A Democrat Congress: Where Barak Obama & Richard Rorty’s Thinking Might Take Us

When we wake up tomor­row morn­ing, a new polit­i­cal era will have begun. The Democ­rats will have tak­en con­trol of the House of Rep­re­sen­ta­tives and per­haps amaz­ing­ly the Sen­ate, sud­den­ly find­ing them­selves polit­i­cal­ly rel­e­vant for the first time in six very long years. And they’ll have the unusu­al lux­u­ry of decid­ing how they will exer­cise polit­i­cal pow­er. The Pres­i­dent, on the oth­er hand, will now find him­self oper­at­ing in a dif­fi­cult polit­i­cal envi­ron­ment. At best, he can no longer expect Con­gress to rub­ber stamp his poli­cies. At worst, by Wednes­day after­noon, after his post-elec­tion news con­fer­ence, he might find him­self a full-blown lame duck.

How the Pres­i­dent and the Democ­rats move for­ward is a the­o­ret­i­cal­ly open ques­tion. How­ev­er, in prac­tice, the ques­tion of what the Democ­rats will do is a far more inter­est­ing one, part­ly because Bush will real­is­ti­cal­ly be con­strained by a dif­fi­cult war and his gen­er­al inabil­i­ty to adapt, and part­ly because the Demo­c­rat slate is clean, and the pos­si­bil­i­ties for defin­ing their direc­tion are very real.

Mov­ing into pow­er, the Democ­rats will have three choic­es before them. Obstruct­ing reflex­ive­ly (a very real pos­si­bil­i­ty); accom­mo­dat­ing (a very unlike­ly pos­si­bil­i­ty); and devel­op­ing a well rea­soned, defined and pos­i­tive posi­tion some­where in between obstruc­tion and accom­mo­da­tion (a smart but not nec­es­sar­i­ly inevitable pos­si­bil­i­ty). Obstruc­tion seems most like­ly because it’s the eas­i­est thing to do, and because the Bush admin­is­tra­tion’s style of rul­ing invites thoughts of revenge. But it’s not the best way to go. The Democ­rats came back to rel­e­vance not on the strength of their ideas, but on the weak­ness of their oppo­nents. And if they hope to con­vince Amer­i­ca that they gen­uine­ly deserve this pow­er, they’ll need to devel­op a sub­stan­tive plat­form and a smart approach to gov­er­nance in gen­er­al, and the Iraq war in par­tic­u­lar.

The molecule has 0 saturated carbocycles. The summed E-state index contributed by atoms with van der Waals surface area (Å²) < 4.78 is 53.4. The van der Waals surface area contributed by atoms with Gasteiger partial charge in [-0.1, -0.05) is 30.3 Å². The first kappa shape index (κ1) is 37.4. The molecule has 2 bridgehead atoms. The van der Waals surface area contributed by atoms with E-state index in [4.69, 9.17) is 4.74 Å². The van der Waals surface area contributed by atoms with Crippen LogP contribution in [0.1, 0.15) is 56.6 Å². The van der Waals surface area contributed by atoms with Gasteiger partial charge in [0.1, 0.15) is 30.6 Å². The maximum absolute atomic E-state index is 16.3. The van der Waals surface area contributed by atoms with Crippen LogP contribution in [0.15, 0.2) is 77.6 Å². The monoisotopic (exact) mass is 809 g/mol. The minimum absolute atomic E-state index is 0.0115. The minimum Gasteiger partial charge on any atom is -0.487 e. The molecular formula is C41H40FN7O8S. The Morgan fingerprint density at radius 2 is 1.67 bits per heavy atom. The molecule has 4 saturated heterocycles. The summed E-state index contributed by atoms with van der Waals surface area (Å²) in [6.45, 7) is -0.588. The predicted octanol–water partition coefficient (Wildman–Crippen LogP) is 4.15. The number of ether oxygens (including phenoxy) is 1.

Barak Oba­ma is emerg­ing as a very real­is­tic can­di­date for the pres­i­den­cy because, unlike so many of oth­ers, he’s devel­op­ing a con­vinc­ing argu­ment that our nation should come before pol­i­tics, and ideas before par­ty. Right now, his new book, The Audac­i­ty of Hope: Thoughts on Reclaim­ing the Amer­i­can Dream, is #5 on the Ama­zon top sell­er list, when most politi­cians’ books come and go with very lit­tle notice. (The New York Times actu­al­ly just ran a sto­ry on this.) And what makes Oba­ma stand out, beyond his charis­ma, is his will­ing­ness to find a think­ing cen­ter. When asked “How do you make peo­ple pas­sion­ate about mod­er­ate and com­plex ideas?” Oba­ma answers:

I think the coun­try rec­og­nizes that the chal­lenges we face aren’t amenable to sound-bite solu­tions. Peo­ple are look­ing for seri­ous solu­tions to com­plex prob­lems. I don’t think we need more mod­er­a­tion per se… We just need to under­stand that actu­al­ly solv­ing these prob­lems won’t be easy, and that what­ev­er solu­tions we come up with will require con­sen­sus among groups with diver­gent inter­ests. That means every­body has to lis­ten, and every­body has to give a lit­tle. That’s not easy to do.

That kind of mod­er­ate, prag­mat­ic, and not reflex­ive­ly ide­o­log­i­cal approach is more of what the Democ­rats need. They need more sub­stance and, even more than that, some more mag­na­nim­i­ty. It gets back, I think, to how Richard Rorty, one of Amer­i­ca’s lead­ing philoso­phers, starts out his short book, Achiev­ing Our Coun­try. There, he talks about how “nation­al pride,” an “emo­tion­al involve­ment with one’s coun­try,” is “nec­es­sary if polit­i­cal delib­er­a­tion is to be imag­i­na­tive and pro­duc­tive.” At this point, the Democ­rats bad­ly need to put the coun­try before par­ti­san­ship and gen­uine­ly deal with the impor­tant issues that face it. That’s the only way that they will take this oppor­tu­ni­ty — one that is per­haps unde­served — and do some­thing with it that will build a sus­tain­able future for the par­ty and our nation.

Lis­ten here to New York­er edi­tor, David Rem­nick, recent­ly inter­view­ing Barak Oba­ma

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  • Jake Kilgore says:

    Your pro-Oba­ma pro­pa­gan­da mes­sage was all wrong. It demon­strat­ed polit­i­cal cupid­i­ty and stu­pid­i­ty.
    Events since your opin­ion, have ade­quate­ly proven that your think­ing is not sober, objec­tive sagac­i­ty, it is igno­rant extreme left­ist pro-Marx­ist/Black Suprema­cist bull­shit.
    Any idiot stu­pid enough to con­sult this site for dis­in­for­ma­tion and polit­i­cal­ly taint­ed ide­o­log­i­cal idio­cy deserves what they get.
    Your site should be enti­tled “closed ohne cul­ture: none but media zom­bies need vis­it.”

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